I have a pension so I am fine
The implementation of auto-enrolment means that the vast majority of employees in the UK will be saving for a pension. The policy, enacted in 2012, obliged firms to enter their employees into a workplace pension unless they opted out.
While this development has been seen as universally positive, with government estimates suggesting the total membership of defined contribution schemes rose to 21 million in 2019 from just 2.1 million in 2011, it doesn’t mean everyone is saving enough.
The Pensions Policy Institute estimates that an appropriate pension contribution varies between 14%-27% of total salary, with many people needing to make additional contributions due to starting late or not paying enough. This estimate is well below the 8% minimum contribution rates for auto-enrolment (made up of 5% minimum direct contributions and 3% minimum employer contributions).
While contributions in the 27% region are an outlier, many people can boost their contributions from their current levels. Doing so earlier rather than later is often a positive step, given that the value of contributions made in your 20s will be around four times greater than a decade’s worth of contributions made in your fifties.
Ensuring greater financial stability for yourself is also vital given it’s difficult to know how much the state pension will be when you retire.
What are the benefits of saving for a pension?
Apart from helping you to secure a certain standard of living, the three big financial benefits of saving for a pension are:
- Pension contributions from your employer
- Tax relief from the government
- A long-term investment which compounds over time.
Together, these factors mean that someone saving the minimum 8% under auto-enrolment will build up a significant pension over time – one that is roughly five times bigger than the money they put in themselves. Of course, if you contribute more than the 5% minimum an individual can make, your direct contributions will make up a bigger percentage of your pension in the end.
How much do I need to save for my retirement?
The answer to this question will be as varied as the individuals who ask it, because it depends when you started saving into your pension and what you expect your standard of living to be like in retirement. A rough rule of thumb is to take the age you start saving for a pension, halve it, and take that as the percentage of your pre-tax income that you should be saving.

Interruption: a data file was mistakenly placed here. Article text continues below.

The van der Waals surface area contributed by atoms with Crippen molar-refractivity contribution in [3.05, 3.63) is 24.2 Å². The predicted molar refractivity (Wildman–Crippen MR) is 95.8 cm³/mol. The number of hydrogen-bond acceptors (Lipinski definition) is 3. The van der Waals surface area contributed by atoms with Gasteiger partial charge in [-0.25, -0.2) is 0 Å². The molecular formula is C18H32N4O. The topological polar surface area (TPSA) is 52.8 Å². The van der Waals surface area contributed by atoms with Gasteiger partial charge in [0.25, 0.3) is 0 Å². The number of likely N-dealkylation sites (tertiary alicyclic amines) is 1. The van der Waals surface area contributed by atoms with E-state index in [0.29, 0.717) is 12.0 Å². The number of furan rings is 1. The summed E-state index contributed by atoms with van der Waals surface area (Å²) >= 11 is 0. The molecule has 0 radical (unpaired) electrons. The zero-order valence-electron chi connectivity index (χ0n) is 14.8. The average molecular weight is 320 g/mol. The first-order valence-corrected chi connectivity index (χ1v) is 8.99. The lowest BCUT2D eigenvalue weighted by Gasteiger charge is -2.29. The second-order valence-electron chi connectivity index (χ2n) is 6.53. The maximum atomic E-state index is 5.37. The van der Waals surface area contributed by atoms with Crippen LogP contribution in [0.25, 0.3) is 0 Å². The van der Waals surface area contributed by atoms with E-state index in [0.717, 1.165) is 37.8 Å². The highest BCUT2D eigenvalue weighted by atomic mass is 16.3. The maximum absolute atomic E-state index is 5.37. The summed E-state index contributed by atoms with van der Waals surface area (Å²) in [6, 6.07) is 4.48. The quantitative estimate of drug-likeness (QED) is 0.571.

For instance, if you started saving for a pension at the age of 40, and had a pre-tax salary of £70,000, your pension contributions would be £14,000 a year.
Where should I invest my pension?
This comes down to personal preference again, but pension investments should reflect your age and, therefore, how close to retirement you are. A younger person several decades away from retirement may want to opt for most of their pension in higher growth, higher risk assets, like equities. This is because the long investment time horizon of a younger investor allows for volatility to be smoothed out over time to produce better returns than a low-risk option.
Someone closer to retirement will typically hold more of their pension in lower risk assets, such as fixed income. However, this does not have to be the case, and pension investment strategies can be tailored to the individual’s requirements and circumstances.
Here to help
At Quilter Cheviot, we can help you save for your pension and work with your financial adviser to ensure you are invested sensibly, and that you are on track to meet your retirement goals. Besides guiding investment strategies, we consider your current pension arrangements, future saving plans, and how to manage your pension in retirement.
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